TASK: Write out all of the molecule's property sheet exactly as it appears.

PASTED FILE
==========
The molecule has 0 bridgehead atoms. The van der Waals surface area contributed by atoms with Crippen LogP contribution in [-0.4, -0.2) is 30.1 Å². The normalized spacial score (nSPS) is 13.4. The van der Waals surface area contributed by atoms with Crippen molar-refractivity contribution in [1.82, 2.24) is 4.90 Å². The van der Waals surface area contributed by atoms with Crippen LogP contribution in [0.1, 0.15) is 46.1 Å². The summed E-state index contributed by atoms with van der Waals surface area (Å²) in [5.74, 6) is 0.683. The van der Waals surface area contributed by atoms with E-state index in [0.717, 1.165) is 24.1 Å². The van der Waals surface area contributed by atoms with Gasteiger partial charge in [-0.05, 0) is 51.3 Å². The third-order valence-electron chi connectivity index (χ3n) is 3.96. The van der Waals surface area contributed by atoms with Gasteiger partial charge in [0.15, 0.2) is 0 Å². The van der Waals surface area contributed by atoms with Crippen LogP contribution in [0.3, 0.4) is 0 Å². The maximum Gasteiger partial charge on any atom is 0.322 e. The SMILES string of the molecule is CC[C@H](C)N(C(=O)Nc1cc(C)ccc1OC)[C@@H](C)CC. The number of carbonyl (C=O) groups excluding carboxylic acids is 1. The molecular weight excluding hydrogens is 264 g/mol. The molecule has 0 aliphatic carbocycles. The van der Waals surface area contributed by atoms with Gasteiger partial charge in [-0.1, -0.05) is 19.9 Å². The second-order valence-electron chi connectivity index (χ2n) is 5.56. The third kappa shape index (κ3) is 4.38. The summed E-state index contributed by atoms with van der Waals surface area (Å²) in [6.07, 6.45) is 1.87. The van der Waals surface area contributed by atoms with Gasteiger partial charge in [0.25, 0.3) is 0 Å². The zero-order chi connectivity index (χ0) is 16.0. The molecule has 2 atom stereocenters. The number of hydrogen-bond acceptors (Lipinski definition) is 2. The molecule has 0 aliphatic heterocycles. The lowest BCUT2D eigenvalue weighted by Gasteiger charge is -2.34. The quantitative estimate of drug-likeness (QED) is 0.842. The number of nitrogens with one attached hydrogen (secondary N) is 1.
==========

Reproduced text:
The molecule has 0 bridgehead atoms. The van der Waals surface area contributed by atoms with Crippen LogP contribution in [-0.4, -0.2) is 30.1 Å². The normalized spacial score (nSPS) is 13.4. The van der Waals surface area contributed by atoms with Crippen molar-refractivity contribution in [1.82, 2.24) is 4.90 Å². The van der Waals surface area contributed by atoms with Crippen LogP contribution in [0.1, 0.15) is 46.1 Å². The summed E-state index contributed by atoms with van der Waals surface area (Å²) in [5.74, 6) is 0.683. The van der Waals surface area contributed by atoms with E-state index in [0.717, 1.165) is 24.1 Å². The van der Waals surface area contributed by atoms with Gasteiger partial charge in [-0.05, 0) is 51.3 Å². The third-order valence-electron chi connectivity index (χ3n) is 3.96. The van der Waals surface area contributed by atoms with Gasteiger partial charge in [0.15, 0.2) is 0 Å². The van der Waals surface area contributed by atoms with Crippen LogP contribution in [0.3, 0.4) is 0 Å². The maximum Gasteiger partial charge on any atom is 0.322 e. The SMILES string of the molecule is CC[C@H](C)N(C(=O)Nc1cc(C)ccc1OC)[C@@H](C)CC. The number of carbonyl (C=O) groups excluding carboxylic acids is 1. The molecular weight excluding hydrogens is 264 g/mol. The molecule has 0 aliphatic carbocycles. The van der Waals surface area contributed by atoms with Gasteiger partial charge in [-0.1, -0.05) is 19.9 Å². The second-order valence-electron chi connectivity index (χ2n) is 5.56. The third kappa shape index (κ3) is 4.38. The summed E-state index contributed by atoms with van der Waals surface area (Å²) in [6.07, 6.45) is 1.87. The van der Waals surface area contributed by atoms with Gasteiger partial charge in [0.25, 0.3) is 0 Å². The zero-order chi connectivity index (χ0) is 16.0. The molecule has 2 atom stereocenters. The number of hydrogen-bond acceptors (Lipinski definition) is 2. The molecule has 0 aliphatic heterocycles. The lowest BCUT2D eigenvalue weighted by Gasteiger charge is -2.34. The quantitative estimate of drug-likeness (QED) is 0.842. The number of nitrogens with one attached hydrogen (secondary N) is 1.